B4 ARTS & ENTERTAINMENT WEEK OF MAY 8-14, 2014 GARDENS/JUPITER FLORIDA WEEKLY WHAT TO DO, WHERE TO GOPlease send calendar listings to calendar editor Janis Fontaine at Thursday, May 8 Q The Open Door’s 4th annual Designer Treasures Luncheon — May 8, at PGA National Resort & Spa in Palm Beach Gardens. A special Mother s Day luncheon with an auction of gently used designer items along with a traditional silent auction. All proceeds benefit The Open Door, which mentors teen mothers in Palm Beach County. The theme is Lilly Pulitzer-inspired. Tickets: $85, $850 for a table of ten. Info: or email; 329-2191.Q Music of the Night: A Tribute To Andrew Lloyd Webber — Through May 11, The Plaza Theatre, 262 S. Ocean Blvd., Manalapan. A cabaret-style show with selections from CatsŽ to Evita.Ž Starring Wayne LeGette, Laura Hodos, and Ann Marie Olsen. Directed by Amy London. Music direc-tion by Mark Galsky. Show-times: 2 p.m. Wednesdays and Sundays; 7:30 p.m. Thursdays and Fridays at 7:30 p.m., and 2 and 7:30 p.m. Saturdays. Tickets: $35. Info: 5881820; plaz Friday, May 9 Q Do at the Zoo — May 9, at the Palm Beach Zoo, 1301 Summit Blvd., West Palm Beach. A fiesta-casual fund-raiser features a moveable feast, live entertainment, animal encounters, and a silent auction. Tickets: $200 and up. Info: 533-0887. Jazziz Cocktails for a Cause — May 9, Jazziz, Mizner Park, 201 Plaza Real, Boca Raton. Tickets: $20, includes live music, one cocktail and hors doeuvres. Plus, raffles and a silent auc-tion as well. Benefits Gift of Life Bone Marrow Foundation. Info: Saturday, May 10 Q Ballet auditions for the pre professional Division — May 10, Florida School for Dance Education 4100 PGA Blvd., Palm Beach Gardens. For ages 12-20. Other glasses for all skill levels are also registering. Info: 627-9708. Q Mother’s Day Weekend Culinary Tour — May 10. The Taste History Culinary Tour explores the cuisine, culture, art and history of Lake Worth and Lantana. Food tours board at Macys (East Entrance), 801 N. Congress Ave., Boynton Beach. Reservations required. Tickets: $40. Info: 243-2662; Sunday, May 11 Q Ballet Palm Beach: “Tales My Mother Told,” A Mixed Reper-tory Program — May 11, PBSC Eissey Campus Theatre, 3160 PGA Blvd., Palm Beach Gardens. Tickets/info: 207-5900; Monday, May 12 Q “Victory at Sea” — May 12 at PBSCs Duncan Theatre, Lake Worth. The Symphonic Band of the Palm Beaches performs its annual tribute to the Armed Services, with focus on the Navy this year. Both shows are at 7:30 p.m. Tickets: $15. Info: 832-3115; Wednesday, May 14 Q “The World Through the Lens” Opening Reception — 5:30 p.m. May 14, A Unique Art Gallery 226 Cen-ter St. A-8, Jupiter. A juried photography exhibition and sale. The exhibit runs through June 5. Info: 529-2748; artistsas-sociationofjupiter.comQ Marilyn Murray Willison Book Signing — 4 to 7 p.m. May 14 at Christofle Palm Beach, 150 Worth Ave., Palm Beach. The international journal-ist will sign copies of her fifth book, The SelfEmpowered Woman.Ž Cham-pagne and light hors doeuvres. RSVP to 833-1978. Q Harvey E. Oyer, III, Book Reception — 7 p.m. May 14, at the Palm Beach Gardens Historical Soci-ety, 5312 Northlake Blvd., in the Kaleo building on the south campus of Christ Fellowship Church. The Last CalusaŽ is the author and historians third book in a series about the adventures of Charlie Pierce, one of South Floridas earliest pioneers. Refreshments before the pro-gram. Free. Info: or 622-8538. Q Dr. Amir Amedi— May 14, Congregation Bnai Israel, 2200 Yamato Road, Boca Raton, in the Cohen/Fried-kin Sanctuary. Amedi, an Associate Pro-fessor of Medical Neurobiology at The Hebrew University of Jerusalem, will explain his theory of visual rehabilita-tion,Ž and discuss findings on the con-nections between sounds and vision. Minimum suggested donation: $18. Info: 241-8118; Looking Ahead Delray Beach Athletic Clubs Fitness Weekend. Info:; Steve at 954-557-8220; steve@delrayac.comQ The 2nd Annual Vino Las Vegas — May 16, in the Historic Gymnasium at Delray Beach Center for the Arts at Old School Square. Play casino games, sample wine and craft beer. Wine tasting: $35. Texas Hold Em tournament: $50. Reservations required.Q Family Fitness Fun Day — May 17, Delray Beach Community Center (next to Tennis Center). Friendly fitness competitions, raffles, prizes. At The Arts Garage The Arts Garage, 180 NE First St. in Delray Beach. Info: 450-6357; eventsQ Sherrie Austin — May 10 Q “In the Heights” — May 15-18 Q Art Exhibit: “Shifting Gears” — Opens May 29. Q Alma de Tango — Tango Milonga „ May 30. World champion tango danc-er Monica Llobet, accompanied by the Anibal Berraute quartet. Radio theatreQ “The Trouble with Doug” — Through May 11BluesQ 21 Blue — May 17 At The Bamboo Room The Bamboo Room, 15 S. J St., down-town Lake Worth. Info: 585-BLUE; Q The Merry Franksters — May 9, $5Q Albert Castiglia — May 10, $12-$15 Q Igor and the Red Elvises — May 16, $20-$25 Q Big Bill Morganfield — May 17, $18-$23 At The Boca Museum The Boca Museum of Art, 501 Plaza Real, Boca Raton. Admission: Free for members and children 12 and younger; adults $8; seniors (65+) $6; students (with ID) $5. Info: 392-2500; bocamu-seum.orgQ “Afghan War Rugs: The Contemporary Art of Central Asia” — Through July 27. Features more than 40 rugs from a European collection.Q “Elaine Reichek: The Eye of the Needle” — Through July 27. Knitted and embroidered artworks with a conceptual twist. At The Colony Hotel The Colony Hotel, 155 Hammon Ave., Palm Beach. Info: 655-5430; In the Polo Lounge — Tommy Mitchell, pianist, Thursday and Satur-day evenings; Motown Friday Nights with Memory Lane. Cabaret in the Royal Room Q Jeff Harnar —May 9-10 Q Faith Prince — May 16-17 and May 23-24Q Mary Wilson — May 30-31 and June 6-7 At Delray Beach Center The Delray Center For The Arts, Old School Square at 51 N. Swinton Ave. in Delray Beach. Summer hours: Tuesday-Sunday, 10 am … 4:30 pm; closed Monday and major holidays. Summer admission: $5; free for children younger than age 6. Info: 243-7922; At the Pavilion:Q Free Open Readings — May 8, June 12. The Writers Colony invites aspiring writers and poets to share their original work. To sign up, call 364-4157.Q Old School BeerFest — May 9. Craft brews, international beers and ciders; food stations (for purchase), wine sampling area, cash bar and live music by Pocket Change and Jay Blues Band.. General: (7:30 to 10:30 p.m.) $30 in advance; $40 at the door. VIP: (6-7:30 p.m.) $50 in advance, $40 at the door. In the Crest Theatre Galleries:Q School of Creative Arts Showcase — Through Sept. 28. A multimedia exhibit showcasing drawings, paint-ings, collage, mixed media and photo-graphs by adult and youth students and instructors. In the Cornell Museum: Q 2014 National Juried Exhibition — Through May 11. At Dramaworks Palm Beach Dramaworks at The Don & Ann Brown Theatre, 201 N. Clematis St., downtown West Palm Beach. Call 514-4042, Ext. 2; Q Knowledge & Nibbles — Eat lunch and learn about the upcoming production of Tryst,Ž 11:30 a.m.-1 p.m. May 14. To make a reservation, contact the box office at 514-4042, Ext. 2.Q “Tryst” — May 16-June 8. Karoline Leachs thriller.Q Summer 2014 to 2015 Season Tickets — On sale now for nonmembers. Features ZorbaŽ (June 20-29); The Most Happy FellaŽ (July 18-27); and Our TownŽ (Oct. 10.) At Roger Dean Roger Dean Stadium, 4751 Main St., Jupi-ter. The Jupiter Hammerheads or the Palm Beach Cardinals compete almost daily through Aug. 31. Info: 775-1818; Q Boot, Scoot & Baseball — May 10. Rodeo Flag Girls; rodeo clowns, face painting, adoptable pets, mechani-cal bull. Q Halfway To Halloween — May 31. Trick-or-treating, costume contests and a haunted front office. Kids age 15 and younger should come in costume. A helicopter candy drop in the outfield at about 5 p.m. At The Four Arts Society of the Four Arts, 2 Four Arts Plaza, Palm Beach. Gallery and box office: 655-7226; Film screening and tribute to opera superstar Virginia Zeani — 6 p.m. May 8, In the Dixon Education Building. The Life and Career of Virginia Zeani, Legendary Prima Donna Celebrating the Golden Age of Opera.Ž A champagne reception will follow, with Zeani. Tickets: $60. Info: 805-8562; the Mary Alice Fortin Childrens Art Gallery:Q “Illustrating Words: The Wondrous Fantasy World of Rob-ert L. Forbes, poet and Ronald Searle, artist” — Through summer 2015.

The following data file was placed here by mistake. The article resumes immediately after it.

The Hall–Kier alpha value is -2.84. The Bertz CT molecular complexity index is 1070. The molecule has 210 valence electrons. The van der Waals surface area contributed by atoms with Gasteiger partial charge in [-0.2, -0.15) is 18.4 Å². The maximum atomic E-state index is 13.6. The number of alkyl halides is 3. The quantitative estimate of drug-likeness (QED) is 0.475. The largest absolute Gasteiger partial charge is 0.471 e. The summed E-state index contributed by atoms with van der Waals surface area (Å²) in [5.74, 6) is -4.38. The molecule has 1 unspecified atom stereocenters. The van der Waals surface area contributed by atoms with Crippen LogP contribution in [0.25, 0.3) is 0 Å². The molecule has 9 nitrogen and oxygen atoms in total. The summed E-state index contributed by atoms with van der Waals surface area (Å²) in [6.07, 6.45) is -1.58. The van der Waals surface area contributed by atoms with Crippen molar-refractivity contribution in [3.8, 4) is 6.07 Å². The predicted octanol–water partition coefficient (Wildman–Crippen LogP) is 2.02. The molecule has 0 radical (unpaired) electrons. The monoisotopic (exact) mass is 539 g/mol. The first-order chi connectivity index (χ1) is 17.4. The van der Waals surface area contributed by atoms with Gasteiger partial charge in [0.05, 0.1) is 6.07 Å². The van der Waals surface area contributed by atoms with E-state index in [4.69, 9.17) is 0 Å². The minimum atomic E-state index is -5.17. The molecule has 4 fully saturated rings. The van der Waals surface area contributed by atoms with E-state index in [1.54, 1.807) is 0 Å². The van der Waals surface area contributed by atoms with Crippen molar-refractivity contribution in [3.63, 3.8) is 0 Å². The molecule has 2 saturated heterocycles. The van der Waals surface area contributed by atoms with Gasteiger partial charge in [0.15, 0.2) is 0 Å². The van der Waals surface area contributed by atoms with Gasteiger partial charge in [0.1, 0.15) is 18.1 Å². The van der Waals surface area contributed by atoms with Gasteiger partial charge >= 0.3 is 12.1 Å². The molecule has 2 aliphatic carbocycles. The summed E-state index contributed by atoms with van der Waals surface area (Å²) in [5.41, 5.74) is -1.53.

GARDENS/JUPITER FLORIDA WEEKLY WEEK OF MAY 8-14, 2014 ARTS & ENTERTAINMENT B5 WHAT TO DO, WHERE TO GO At The Kravis The Kravis Center for the Performing Arts, 701 Okeechobee Blvd., West Palm Beach. Info: 832-7469; Spotlight on Young Musicians — May 9. Tickets: $10 in advance, $12 day of show. Q Video Games Live with Orchestra and Choir — May 17. Family Fare performance. $20 and up. DanceQ The Dancers’ Space, Act III — May 18, June 1 and 15 At The Morikami The Morikami Museum and Japanese Gardens, 4000 Morikami Park Road, Delray Beach. Info: 495-2223; Q Sushi & Stroll Summer Walk Series — 5:30 8:30 p.m. May 9. A cold drink, a breathtaking sunset and a walk through a tranquil garden, taiko drum-ming, and sushi and craft sake. Admis-sion: $8 adults, $6 age 4-10; free for age 3 and younger and museum members. Q World Bonsai Day — May 10. Tour the renovated bonsai exhibition, observe bonsai demonstrations, and purchase your very own tree. Free with paid admission.Q Family Fun Holiday Activity: Mother’s Day Craft — May 11. Make your mother s day by making a special card for her. Free with paid admission Q Demonstrations of Sado: The Way of Tea — May 17. Observe the ever-changing demonstration, rich in seasonal subtleties about the true spirit of sado „ harmony (wa), reverence (kei), purity (sei), tranquility (jaku). Times: Noon, 1, 2 and 3 p.m. $5 with museum admission. At The Mounts Garden Mounts Botanical Garden, 531 531 S. Military Trail, West Palm Beach. Info: 233-1737; Q Connoisseur’s Garden Tour — May 10 and 11. Mounts Botanical Garden hosts this popular annual tour of exceptional private gardens. This is your chance to peek behind the hedges of eight gardens from Boca Raton to Jupiter. Travel at your own pace. Tick-ets: $20 members; $25 nonmembers. At The Playhouse The Lake Worth Playhouse, 713 Lake Ave., Lake Worth. Info: 586-6410; Q “Short Cuts 4” — Nine 10-minute plays, 8 p.m. May 8.Q At the Stonzek Theatre — Films At The Lighthouse Jupiter Lighthouse and Museum, Light-house Park, 500 Captain Armours Way, Jupiter. Admission: $9 adults, $5 children ages 6-18; children under 6 and active U.S. military admitted free. Children must be at least 4 feet tall to climb. Blue Star Museum Admission: May 27-Aug. 31. Tours are weather permitting, call for tour times. RSVP required for all events at 747-8380, Ext. 101; Lighthouse Sunset Tours — May 16 and 21 and June 6, 11, 20 and 25. Time varies by sunset, weather permit-ting. Take in the spectacular sunset views and witness the Jupiter Light turning on to illuminate the night sky. Visitors get an inside look at the nuts & bolts of a working lighthouse watch-room. Tour lasts about 75 minutes. $15 members, $20 nonmembers.Q Lighthouse Moonrise Tour —May 14 and June 13. Time varies by sunset. Tours last about 75 minutes, weather permitting. $15 members, $20 nonmembers.Q Twilight Yoga at the Light —Mondays in May and June. Mary Veal, Kula Yoga Shala, leads. For all levels. Donation. Q Hike Through History — June 7. Q Lighthouse Story Time & Crafts for Kids „ June 3. Q Lighthouse Coffee & Book Club — June 4. Book: Devil in the Grove: Thurgood Marshall, the Grove-land Boys, and the Dawn of a New AmericaŽ by Gilbert King AmericaŽ by Gilbert King At MacArthur Park John D. MacArthur Beach State Park and Nature Center, 10900 Jack Nicklaus Drive, North Palm Beach. Info: 624-6952 or 776-7449; Turtle Talk & Walks — Reservations open for members for walks on June 14 and 28 and July 12 and 26. Info: 776-7449, Ext. 102. Nonmembers register for walks June 2-July 26, online begin-ning May 28, $10, through Q Summer Camp — Register now for camp from June 9 and ending July 21. Info: Nature Photography Workshop – Advanced Photography Techniques — May 10 from 9 a.m. to 1 p.m. Technical and artistic instruc-tion by two local pros for beginners to advanced. Drinks and light snacks pro-vided. $35, plus park admission.Q Bluegrass Music with the Conch Stomp Band — May 11. Free with park admission.Q Beach Clean-up — May 10 from 9 to 11 a.m. Trash bags and gloves pro-vided. Community service hours. Info: Art at 776-7449, Ext. 109. At The Maltz The Maltz Jupiter Theatre, 1001 E. Indi-antown Road, Jupiter. Info: 575-2223 or visit “The Pajama Game” — May 16-17. Tickets: $20 adults; $15 children. Q Tickets for the 2014/15 season — Tickets for musicals, dramas, special productions, special engage-ments and limited engagements are on sale now. Info: 575-2223; At JCC The Mandel JCC, 5221 Hood Road, Palm Beach Gardens. Info: 689-7700. Swimming lessons: Registering now. Info: 487-8276.Q May 8: “Hurricanes: Predicting and Preparing” — Scientists from the University of Miamis Rosen-stiel School of Marine and Atmospheric Science speak; 50+ Basketball League Begins; duplicate bridge games. ACE Classes: Barcelona and Modernity-Picasso, Gaudi, Miro, Dali; comparing China to other ancient civilizations: Why did Chinas survive when the oth-ers didnt?Q May 9: Supervised bridge play; duplicate bridge games.Q May 10: Duplicate bridge games; kids night out: dive-in fiesta party.Q May 12: advanced beginners bridge; mah-jongg & canasta play sessions; duplicate bridge games; timely topics discussion group.Q May 13: Supervised bridge play sessions; duplicate bridge games; art gal-lery opening reception for Leon Azulai, an artist from the Tzfat Artist Colony.Q May 14: Duplicate bridge games; mah-jongg and canasta play sessions; pinochle or gin and mingle.Q May 15: Duplicate bridge games. In the Bente S. & Daniel M. Lyons Art Gallery: Q Dr. Selig Schwartz, “Remember” — Through May 16. Q Artwork from the Tzahar Region — May 22 through July 20. Info: 712-5209. At The Mos’Art MosArt Theatre, 700 Park Ave., Lake Park. Info: 337-6763; Films — May 8: Dancing in JaffaŽ and In Bloom.Ž May 10-14: Bright DaysŽ and Tims Vermeer.Ž At The Multilingual Society Multilingual Society, 210 S. Olive Ave., West Palm Beach. Info: 228-1688; multi-lingualsociety.orgQ Through May 24: French, Spanish, Italian, German, Portuguese, Russian and English (ESL) classes. At Palm Beach Improv Palm Beach Improv, CityPlace, 550 S. Rosemary Ave., Suite 250, West Palm Beach. Info: 833-1812; Psychic Medium Bill Phillips — May 8 Q Rob Schneider — May 9-11 Q An Evening with Craig Shoemaker: The Lovemaster — May 15-18 Q Carlos Mencia — May 22-25 Q Paul Mercurio — May 29-31 At The Plaza Theatre Plaza Theatre, 262 S. Ocean Blvd., Manalapan; 5881820 or theplazatheatre. net.Q Main-stage production: “Music of the Night” — Through May 11.Q At Club Plaza: Broadway’s Second Banana — May 8-10 and May 15-17. A tribute to musical theaters comedic characters starring Elizabeth Dimon. At The Wick The Wick Theatre, 7901 N. Federal High-way, Boca Raton. 995-2333; An exhibit of costumes by respected designers from the history of the Ameri-can theater. Open for tours, luncheons and high tea events (by appointment only). Tours start between 11 and 11:30 a.m. and include a guided journey through the collection and lunch. Tour & Luncheon (off-season): $38. Groups are by appointment only.Q “Ain’t Misbehavin’” — May 8-June 1 Fresh Markets Q Gardens GreenMarket — 8 a.m.1 p.m. Sundays, May 11 through Sept. 28, at the STORE Self Storage Facility, 11010 N. Military Trail, Jupiter. More than 120 vendors, vegetables, fruit, baked goods, crafts. No pets. Info: 630-1100; Q Green Market at the PB Zoo — 11 a.m. to 5:30 p.m. the following Saturdays: May 17 and 31, June 14 and 28, Palm Beach Zoo, 1301 Summit Blvd., West Palm Beach. Learn how buying local produce protects wildlife. Info: Vendors wanted at 585-6085; kgardner@palmbeachzoo.orgQ Jupiter Green & Artisan Market — 10 a.m. to 2 p.m. Sundays, Riverwalk Events Plaza, 150 S. U.S. 1, Jupiter. Baked goods, fresh produce, arts and crafts, jewelry, pet products. Vendors welcome. Info: 203-222-3574; Q Sailfish Marina Sunset Celebration — 6 p.m. Thursdays. Arts and crafts, live entertainment, food. Sailfish Marina, east of the Intracoastal, just south of Blue Heron Boulevard, Palm Beach Shores. Info: 842-8449. Q West Palm Beach Antique & Flea Market — 9 a.m.-3 p.m. Saturdays on Narcissus Avenue north of Ban-yan Boulevard. Info: 670-7473.Q West Palm Beach GreenMarket — Hours: 9 a.m.-1 p.m. Saturdays through May 31 at Waterfront Commons, downtown West Palm Beach. Includes vendors selling the freshest produce, baked goods, plants, home goods and more. Admission is free. Parking is free in the Banyan and Evernia garages dur-ing market hours. Info: